Adding value to Africa's cassava in a global environment
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Adebayo, K., Abayomi, L., Alacho, O.F., Dziedzoave, N., Forsythe, L., Graffham, A.J. ....& Westby, A. (2012). Adding value to Africa's cassava in a global environment. In:Proceedings of the 11th triennial Symposium of the International Association of Hydrological Sciences held at Memling Hotel: Tropical roots and tuber crops and the challenges of globalization and climate changes, (pp. 439-444), Kinshasa, 4-8 October. Ibadan: ISTRC-AB.
Permanent link to cite or share this item: https://hdl.handle.net/10568/81487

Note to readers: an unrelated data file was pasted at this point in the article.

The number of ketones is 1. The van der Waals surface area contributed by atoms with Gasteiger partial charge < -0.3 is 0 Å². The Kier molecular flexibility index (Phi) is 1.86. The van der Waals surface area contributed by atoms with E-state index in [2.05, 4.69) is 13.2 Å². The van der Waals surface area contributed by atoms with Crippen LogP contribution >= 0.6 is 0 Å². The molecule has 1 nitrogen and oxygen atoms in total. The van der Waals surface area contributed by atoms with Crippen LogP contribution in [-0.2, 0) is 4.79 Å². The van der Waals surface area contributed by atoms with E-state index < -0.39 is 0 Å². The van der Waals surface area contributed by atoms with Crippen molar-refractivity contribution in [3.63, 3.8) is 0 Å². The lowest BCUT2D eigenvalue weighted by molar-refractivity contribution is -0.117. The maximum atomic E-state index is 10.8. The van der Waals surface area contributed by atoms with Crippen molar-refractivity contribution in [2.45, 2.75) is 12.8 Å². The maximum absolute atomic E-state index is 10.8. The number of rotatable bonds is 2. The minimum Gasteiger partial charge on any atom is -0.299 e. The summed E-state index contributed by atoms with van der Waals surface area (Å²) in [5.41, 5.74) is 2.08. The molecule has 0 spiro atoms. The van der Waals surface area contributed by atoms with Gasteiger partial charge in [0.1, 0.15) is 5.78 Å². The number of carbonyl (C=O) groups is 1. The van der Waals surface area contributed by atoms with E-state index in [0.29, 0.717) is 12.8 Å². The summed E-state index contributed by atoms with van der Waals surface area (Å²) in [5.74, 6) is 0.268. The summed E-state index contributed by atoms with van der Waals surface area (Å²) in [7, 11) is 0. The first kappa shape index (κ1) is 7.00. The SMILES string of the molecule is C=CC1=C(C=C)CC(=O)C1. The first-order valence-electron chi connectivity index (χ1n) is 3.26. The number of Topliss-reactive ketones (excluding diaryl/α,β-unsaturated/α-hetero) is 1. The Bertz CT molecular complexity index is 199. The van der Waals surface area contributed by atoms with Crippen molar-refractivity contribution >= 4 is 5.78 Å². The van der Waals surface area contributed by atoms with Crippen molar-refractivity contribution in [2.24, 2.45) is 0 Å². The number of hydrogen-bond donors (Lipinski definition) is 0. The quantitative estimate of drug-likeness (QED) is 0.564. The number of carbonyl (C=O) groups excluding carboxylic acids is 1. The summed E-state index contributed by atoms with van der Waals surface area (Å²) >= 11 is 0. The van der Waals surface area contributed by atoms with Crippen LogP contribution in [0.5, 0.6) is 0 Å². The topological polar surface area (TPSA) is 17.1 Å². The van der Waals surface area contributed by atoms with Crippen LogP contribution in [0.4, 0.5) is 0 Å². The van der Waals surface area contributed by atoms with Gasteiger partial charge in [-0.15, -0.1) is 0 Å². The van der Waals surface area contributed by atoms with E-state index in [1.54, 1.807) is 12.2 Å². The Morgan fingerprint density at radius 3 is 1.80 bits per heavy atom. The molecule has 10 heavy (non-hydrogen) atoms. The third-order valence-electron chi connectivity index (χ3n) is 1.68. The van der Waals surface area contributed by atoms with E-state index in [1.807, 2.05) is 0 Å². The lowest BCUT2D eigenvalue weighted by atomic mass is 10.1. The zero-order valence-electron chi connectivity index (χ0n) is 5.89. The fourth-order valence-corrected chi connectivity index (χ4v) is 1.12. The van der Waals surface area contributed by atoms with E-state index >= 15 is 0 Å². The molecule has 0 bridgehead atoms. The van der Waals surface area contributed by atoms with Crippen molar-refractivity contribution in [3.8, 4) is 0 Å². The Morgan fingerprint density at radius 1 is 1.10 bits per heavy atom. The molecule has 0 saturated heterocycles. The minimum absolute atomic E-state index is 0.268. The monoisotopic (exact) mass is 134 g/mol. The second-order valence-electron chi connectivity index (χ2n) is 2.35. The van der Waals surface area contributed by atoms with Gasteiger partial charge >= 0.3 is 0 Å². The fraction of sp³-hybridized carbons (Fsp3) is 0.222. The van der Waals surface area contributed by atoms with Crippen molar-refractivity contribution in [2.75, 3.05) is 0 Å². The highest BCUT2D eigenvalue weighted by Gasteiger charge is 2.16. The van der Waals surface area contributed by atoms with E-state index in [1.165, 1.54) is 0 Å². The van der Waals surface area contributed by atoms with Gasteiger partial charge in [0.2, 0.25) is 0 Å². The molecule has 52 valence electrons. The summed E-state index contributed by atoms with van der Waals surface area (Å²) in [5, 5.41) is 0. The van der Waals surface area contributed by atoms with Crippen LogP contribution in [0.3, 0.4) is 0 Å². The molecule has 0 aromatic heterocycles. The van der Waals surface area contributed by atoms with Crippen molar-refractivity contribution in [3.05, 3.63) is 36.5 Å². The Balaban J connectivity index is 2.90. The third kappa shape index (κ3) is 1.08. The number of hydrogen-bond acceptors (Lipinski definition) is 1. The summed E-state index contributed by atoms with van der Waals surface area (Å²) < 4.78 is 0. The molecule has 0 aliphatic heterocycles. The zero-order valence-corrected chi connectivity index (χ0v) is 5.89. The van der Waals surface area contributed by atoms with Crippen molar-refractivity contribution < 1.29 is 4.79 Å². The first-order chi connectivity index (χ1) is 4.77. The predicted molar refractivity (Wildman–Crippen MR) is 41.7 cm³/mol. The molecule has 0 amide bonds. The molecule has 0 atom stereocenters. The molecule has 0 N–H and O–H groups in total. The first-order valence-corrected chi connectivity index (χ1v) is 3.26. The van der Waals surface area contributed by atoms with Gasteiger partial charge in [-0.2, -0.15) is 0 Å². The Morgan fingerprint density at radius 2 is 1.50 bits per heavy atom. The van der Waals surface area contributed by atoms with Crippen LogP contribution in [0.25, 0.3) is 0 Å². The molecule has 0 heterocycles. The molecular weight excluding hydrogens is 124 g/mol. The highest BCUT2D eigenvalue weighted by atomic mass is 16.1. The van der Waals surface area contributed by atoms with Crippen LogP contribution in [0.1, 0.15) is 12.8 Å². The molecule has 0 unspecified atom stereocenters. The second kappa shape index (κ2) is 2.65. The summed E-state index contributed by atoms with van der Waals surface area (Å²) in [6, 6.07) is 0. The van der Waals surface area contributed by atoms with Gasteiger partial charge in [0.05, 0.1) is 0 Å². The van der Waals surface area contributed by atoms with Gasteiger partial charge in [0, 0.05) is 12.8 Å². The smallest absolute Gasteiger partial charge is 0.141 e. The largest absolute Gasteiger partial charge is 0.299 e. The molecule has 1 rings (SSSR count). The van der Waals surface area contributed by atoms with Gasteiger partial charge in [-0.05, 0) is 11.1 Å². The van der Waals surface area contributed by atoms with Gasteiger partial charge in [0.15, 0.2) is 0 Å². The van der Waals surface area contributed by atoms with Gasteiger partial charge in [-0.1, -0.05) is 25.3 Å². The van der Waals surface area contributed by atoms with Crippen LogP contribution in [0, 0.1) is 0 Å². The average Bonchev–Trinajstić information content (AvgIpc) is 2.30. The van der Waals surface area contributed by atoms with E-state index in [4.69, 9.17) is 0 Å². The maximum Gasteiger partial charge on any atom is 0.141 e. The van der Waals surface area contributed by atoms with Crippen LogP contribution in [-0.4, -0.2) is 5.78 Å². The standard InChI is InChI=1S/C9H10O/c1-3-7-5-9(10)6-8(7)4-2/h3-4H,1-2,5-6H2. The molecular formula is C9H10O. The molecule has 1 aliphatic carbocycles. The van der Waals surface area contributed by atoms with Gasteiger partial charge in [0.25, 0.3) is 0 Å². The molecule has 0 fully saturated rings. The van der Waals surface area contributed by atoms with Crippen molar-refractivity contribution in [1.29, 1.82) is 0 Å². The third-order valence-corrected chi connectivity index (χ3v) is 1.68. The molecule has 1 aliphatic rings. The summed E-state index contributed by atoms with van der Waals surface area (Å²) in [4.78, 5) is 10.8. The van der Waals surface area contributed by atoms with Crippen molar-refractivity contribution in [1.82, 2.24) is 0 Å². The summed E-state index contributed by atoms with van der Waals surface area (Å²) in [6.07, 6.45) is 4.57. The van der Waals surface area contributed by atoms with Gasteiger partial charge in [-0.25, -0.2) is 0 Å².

Based on experiences in the Cassava: Adding Value for Africa (C:AVA) project, this paper examines emerging issues and lessons for adding value to cassava, one of Africa's widely cultivated staples in ways that contribute to the global market environment as well as bring benefits to small holders on the continent. The main issues discussed include: competiveness in the supply of raw material, assisting smallholders to produce value-added products sustainably and competitively, ensuring and maintaining quality of products, selecting appropriate technologies for different circumstances and anticipating negative effects of the market environment on smallholders. One of the main challenges for value addition to a staple crop in Africa is finding 'champions' who are willing to make new investments with knowledge, skill and expertise requirements derived from other nations. The other is increasing the drying capacities for a tropical root crop through appropriate technologies that ensure production of high quality products in required volumes. One focus of the C:AVA project in the near future is to promote transfer of energy efficient Nigerian-made flash drier in collaboration with partners and fabricators from other C:AVA countries (Ghana, Uganda, Malawi and Tanzania). Improved energy efficiency will reduce fuel consumption, reduce operating cost and improve throughput of the dryers. An additional benefit will be reduction in emission of harmful greenhouse gases and their impact on global warming. It is anticipated that the knowledge and skills for further developing the value addition potential for cassava in all five countries will be enhanced. Benchmarking of key variables was used as an approach to understand differences between countries in terms of their abilities to develop high quality cassava flour value chains. It is clear that one strategy does not work in all countries and while positive government support for cassava development is helpful, the real driver is targeting markets according to realisable capacities of the smallholder actors in the value chain.